n When Margaret was born in 1906, Liverpool were celebrating their second league title, an earthquake in San Francisco killed at least 3,000, with 225,000-300,000 left homeless, and American president Theodore “Teddy” Roosevelt was awarded the Nobel Peace Prize.
TRIBUTES have been paid to a 105-year-old great-grandmother who was believed to be the oldest woman in Scarborough.
Margaret Barker died from a blocked bowel at Normanby House on Tuesday November 22.
Her son, Gerald, from East Ayton, described her as a “kind woman”, attributing her longevity to having a “good heart”.
Born in Leeds in 1906, she grew up incredibly close to her father Fredrick Baxter.
However, she was left devastated after he was killed in World War One.
Gerald said: “He went off to fight in the Somme, but he was gassed.
“He died in hospital in France, and it had a really big impact on her as she loved him very much.
“She used to talk a lot about him, and she talked about him right up to the very end.”
Upon reaching working age, like most people at the time in Leeds, she went to work at the mill.
She later moved to Doncaster where she met her future husband, who went on to fight in World War Two.
He survived the conflict, but the couple split up. Gerald said: “Like a lot of people who fought in the war he loved the freedom of going around the world, and he couldn’t take to coming back and settling in Doncaster.”
Margaret raised Gerald and daughter Amanda, and found work as a manicurist and as a dressmaker.
She went on to become a grandmother to Amanda and the late Simon, as well as a great-grandmother to Nicole and Danielle.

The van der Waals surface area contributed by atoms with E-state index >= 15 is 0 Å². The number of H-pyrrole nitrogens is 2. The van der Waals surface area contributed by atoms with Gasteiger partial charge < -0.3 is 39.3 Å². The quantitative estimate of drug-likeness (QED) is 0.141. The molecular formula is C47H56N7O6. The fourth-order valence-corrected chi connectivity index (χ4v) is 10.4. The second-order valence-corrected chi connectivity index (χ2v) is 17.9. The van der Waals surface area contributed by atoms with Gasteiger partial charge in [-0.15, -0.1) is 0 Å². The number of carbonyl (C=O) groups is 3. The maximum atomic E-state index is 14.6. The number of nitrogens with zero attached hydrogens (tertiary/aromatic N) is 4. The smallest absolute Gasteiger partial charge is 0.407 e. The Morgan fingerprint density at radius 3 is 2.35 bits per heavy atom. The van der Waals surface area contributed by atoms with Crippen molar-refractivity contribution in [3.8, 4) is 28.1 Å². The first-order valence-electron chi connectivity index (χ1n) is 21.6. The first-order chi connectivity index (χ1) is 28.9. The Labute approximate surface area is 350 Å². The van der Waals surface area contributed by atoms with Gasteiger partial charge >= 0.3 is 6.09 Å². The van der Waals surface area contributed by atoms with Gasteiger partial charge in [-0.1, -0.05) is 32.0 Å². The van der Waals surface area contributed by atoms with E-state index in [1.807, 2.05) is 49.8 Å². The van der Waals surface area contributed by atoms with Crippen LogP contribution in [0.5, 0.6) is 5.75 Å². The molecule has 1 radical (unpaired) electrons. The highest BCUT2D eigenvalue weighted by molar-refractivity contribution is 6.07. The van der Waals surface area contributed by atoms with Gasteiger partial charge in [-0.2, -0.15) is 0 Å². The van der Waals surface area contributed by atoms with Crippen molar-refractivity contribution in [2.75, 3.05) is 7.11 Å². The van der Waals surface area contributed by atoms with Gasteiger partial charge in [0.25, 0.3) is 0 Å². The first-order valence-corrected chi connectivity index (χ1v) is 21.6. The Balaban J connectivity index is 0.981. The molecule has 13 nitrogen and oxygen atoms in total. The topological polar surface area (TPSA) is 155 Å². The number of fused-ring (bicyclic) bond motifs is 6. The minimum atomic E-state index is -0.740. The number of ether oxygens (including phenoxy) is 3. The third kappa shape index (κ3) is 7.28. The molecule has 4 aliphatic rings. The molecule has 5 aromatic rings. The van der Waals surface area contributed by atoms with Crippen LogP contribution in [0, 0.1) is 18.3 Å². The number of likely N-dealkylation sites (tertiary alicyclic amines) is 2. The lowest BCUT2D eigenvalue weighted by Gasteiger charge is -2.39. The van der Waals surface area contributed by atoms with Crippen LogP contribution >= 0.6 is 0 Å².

Her hobbies included painting, with her son saying that, until her age forced her to stop, she had considerable talent.
She was featured in the Evening News earlier this year as she celebrated her 105th birthday, proudly displaying her latest telegram from the Queen.
Emma Kendrick is the Care Manager at Normanby House, where Mrs Barker lived since she moved to Scarborough 10 years ago to be closer to her son.
She said: “She was lovely. She loved painting, especially flowers. She loved lavender.”
Mrs Barker had trouble with her hips, and by the end of her life she was confined to a wheelchair.
However, this didn’t stop her from mixing with other residents, with Emma adding: “She was a very outgoing person, and would come down and socialise with the others.
“Reaching that age is quite an achievement, and she will be missed by everyone here.”
A funeral was held yesterday at Woodlands Crematorium.
A request was made for donations made to Macmillan Cancer Support, and she also insisted that no dark clothing was to be worn at the service.